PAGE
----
«Oil & Gas Dialogue» IMEMO RAN

... Gas Dialogue: Russian Gas in the European Market» Joint International Forum held at IMEMO RAN conference hall on 7th December 2012; moderated by Ivanova N. I., RAN Academic and Associate Director of IMEMO RAN, and Eric Dam, General Director of Energy Delta Institute. Optimism Remains Thin in the Air: As the world continues to scuffle against the most severe economic crisis, optimism remains thin in the air, conceivably as uncertainty is easier to sell. The IMEMO RAN forum was no different,...


«Eastern Siberia Oil & Gas Conference»

... offsets the cost for gas from the current $400 per 1000 cubic meters, it could begin to lose market share – which has not changed in the last decade. The decision must be well calculated, yet quick, as USA has almost achieved independence from energy imports due to shale which could supply North America, Australian shale could supply Asia, Israel has off-shore shale potential, Middle East could make a stable return to supply Europe and if China gets the technological means it may mine its shale reserves which are the biggest in the world. Realistically, Russia cannot compete with shale prices as US trades at $70 per 1000 cubic meters, Australia at $120-$140 and Algeria and Qatar sell natural ...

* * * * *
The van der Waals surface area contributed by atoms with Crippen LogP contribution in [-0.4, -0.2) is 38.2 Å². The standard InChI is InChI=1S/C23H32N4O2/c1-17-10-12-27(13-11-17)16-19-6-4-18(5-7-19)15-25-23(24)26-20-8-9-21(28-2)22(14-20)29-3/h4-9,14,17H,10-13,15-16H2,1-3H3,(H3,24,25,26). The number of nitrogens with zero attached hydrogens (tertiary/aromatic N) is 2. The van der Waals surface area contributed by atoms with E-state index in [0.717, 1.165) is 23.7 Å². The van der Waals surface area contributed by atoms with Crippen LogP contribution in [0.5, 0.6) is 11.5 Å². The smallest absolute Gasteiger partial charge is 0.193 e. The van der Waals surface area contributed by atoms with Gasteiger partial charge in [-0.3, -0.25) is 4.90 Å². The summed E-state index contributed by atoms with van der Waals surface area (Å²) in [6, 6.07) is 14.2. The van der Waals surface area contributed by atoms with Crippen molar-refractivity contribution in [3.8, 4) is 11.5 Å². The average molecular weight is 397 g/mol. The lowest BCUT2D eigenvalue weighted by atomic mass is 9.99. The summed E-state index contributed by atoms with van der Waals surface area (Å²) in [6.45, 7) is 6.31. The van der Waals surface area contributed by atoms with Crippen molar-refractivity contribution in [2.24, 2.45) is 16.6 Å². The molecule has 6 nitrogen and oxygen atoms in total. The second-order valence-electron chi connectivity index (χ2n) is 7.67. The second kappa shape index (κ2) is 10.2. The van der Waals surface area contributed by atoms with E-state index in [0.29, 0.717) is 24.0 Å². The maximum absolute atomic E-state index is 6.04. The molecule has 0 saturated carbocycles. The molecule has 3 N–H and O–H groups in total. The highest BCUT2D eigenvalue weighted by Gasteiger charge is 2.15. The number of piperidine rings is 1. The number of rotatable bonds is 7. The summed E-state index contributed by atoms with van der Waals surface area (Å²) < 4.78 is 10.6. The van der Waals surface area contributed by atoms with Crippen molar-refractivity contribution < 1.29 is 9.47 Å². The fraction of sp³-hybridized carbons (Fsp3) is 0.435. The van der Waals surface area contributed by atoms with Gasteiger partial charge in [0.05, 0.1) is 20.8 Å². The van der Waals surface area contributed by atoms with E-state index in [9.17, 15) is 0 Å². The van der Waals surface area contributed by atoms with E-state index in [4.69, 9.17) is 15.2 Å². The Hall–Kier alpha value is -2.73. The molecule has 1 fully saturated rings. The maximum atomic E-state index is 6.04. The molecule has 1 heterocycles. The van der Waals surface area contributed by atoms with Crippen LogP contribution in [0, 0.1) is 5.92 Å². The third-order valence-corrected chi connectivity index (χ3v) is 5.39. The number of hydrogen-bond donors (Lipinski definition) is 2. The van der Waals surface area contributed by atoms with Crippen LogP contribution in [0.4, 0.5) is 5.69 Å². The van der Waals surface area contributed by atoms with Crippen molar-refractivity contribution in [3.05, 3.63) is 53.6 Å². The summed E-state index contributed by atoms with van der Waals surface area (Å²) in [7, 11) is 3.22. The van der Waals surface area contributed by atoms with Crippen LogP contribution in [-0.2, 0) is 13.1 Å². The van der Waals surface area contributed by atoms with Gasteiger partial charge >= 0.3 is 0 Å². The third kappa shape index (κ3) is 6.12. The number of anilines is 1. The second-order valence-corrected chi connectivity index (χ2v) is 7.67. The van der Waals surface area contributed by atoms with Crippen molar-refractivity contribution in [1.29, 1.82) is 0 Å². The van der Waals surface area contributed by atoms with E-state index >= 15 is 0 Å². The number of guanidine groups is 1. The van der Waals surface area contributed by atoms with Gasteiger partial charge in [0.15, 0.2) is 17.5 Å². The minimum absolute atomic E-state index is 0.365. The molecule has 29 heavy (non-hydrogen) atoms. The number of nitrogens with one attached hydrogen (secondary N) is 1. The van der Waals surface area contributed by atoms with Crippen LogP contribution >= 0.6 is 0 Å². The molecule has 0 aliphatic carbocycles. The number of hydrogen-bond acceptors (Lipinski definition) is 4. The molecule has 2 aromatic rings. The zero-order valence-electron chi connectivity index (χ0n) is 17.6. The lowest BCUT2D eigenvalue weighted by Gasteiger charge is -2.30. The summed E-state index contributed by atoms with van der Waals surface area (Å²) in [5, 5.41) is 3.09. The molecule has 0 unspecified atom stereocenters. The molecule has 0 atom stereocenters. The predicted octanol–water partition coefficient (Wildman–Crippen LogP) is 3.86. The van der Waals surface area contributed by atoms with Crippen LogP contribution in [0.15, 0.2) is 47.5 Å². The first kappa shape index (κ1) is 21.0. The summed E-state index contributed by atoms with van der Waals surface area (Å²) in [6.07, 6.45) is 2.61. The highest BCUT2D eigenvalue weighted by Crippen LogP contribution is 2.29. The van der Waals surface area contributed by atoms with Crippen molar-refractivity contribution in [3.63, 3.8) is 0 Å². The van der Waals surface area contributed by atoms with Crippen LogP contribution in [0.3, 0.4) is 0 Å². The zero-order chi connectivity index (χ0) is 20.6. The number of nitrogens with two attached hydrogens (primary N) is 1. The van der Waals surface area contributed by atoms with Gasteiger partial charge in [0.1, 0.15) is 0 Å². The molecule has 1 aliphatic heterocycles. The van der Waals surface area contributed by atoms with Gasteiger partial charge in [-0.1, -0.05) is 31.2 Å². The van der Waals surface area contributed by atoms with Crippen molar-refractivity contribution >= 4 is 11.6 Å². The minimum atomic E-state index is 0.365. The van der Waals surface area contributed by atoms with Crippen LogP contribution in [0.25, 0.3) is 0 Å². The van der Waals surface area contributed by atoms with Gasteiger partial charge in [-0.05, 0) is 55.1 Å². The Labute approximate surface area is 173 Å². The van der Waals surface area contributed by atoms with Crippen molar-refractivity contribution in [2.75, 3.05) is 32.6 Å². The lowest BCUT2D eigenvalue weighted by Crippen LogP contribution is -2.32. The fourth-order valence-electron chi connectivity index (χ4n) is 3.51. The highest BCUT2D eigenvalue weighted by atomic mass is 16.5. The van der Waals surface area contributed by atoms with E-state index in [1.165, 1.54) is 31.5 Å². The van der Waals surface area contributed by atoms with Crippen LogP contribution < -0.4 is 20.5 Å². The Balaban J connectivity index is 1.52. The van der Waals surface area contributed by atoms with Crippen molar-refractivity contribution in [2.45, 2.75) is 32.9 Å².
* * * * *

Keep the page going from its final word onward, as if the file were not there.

Poll conducted

  1. In your opinion, what are the US long-term goals for Russia?
    U.S. wants to establish partnership relations with Russia on condition that it meets the U.S. requirements  
     33 (31%)
    U.S. wants to deter Russia’s military and political activity  
     30 (28%)
    U.S. wants to dissolve Russia  
     24 (22%)
    U.S. wants to establish alliance relations with Russia under the US conditions to rival China  
     21 (19%)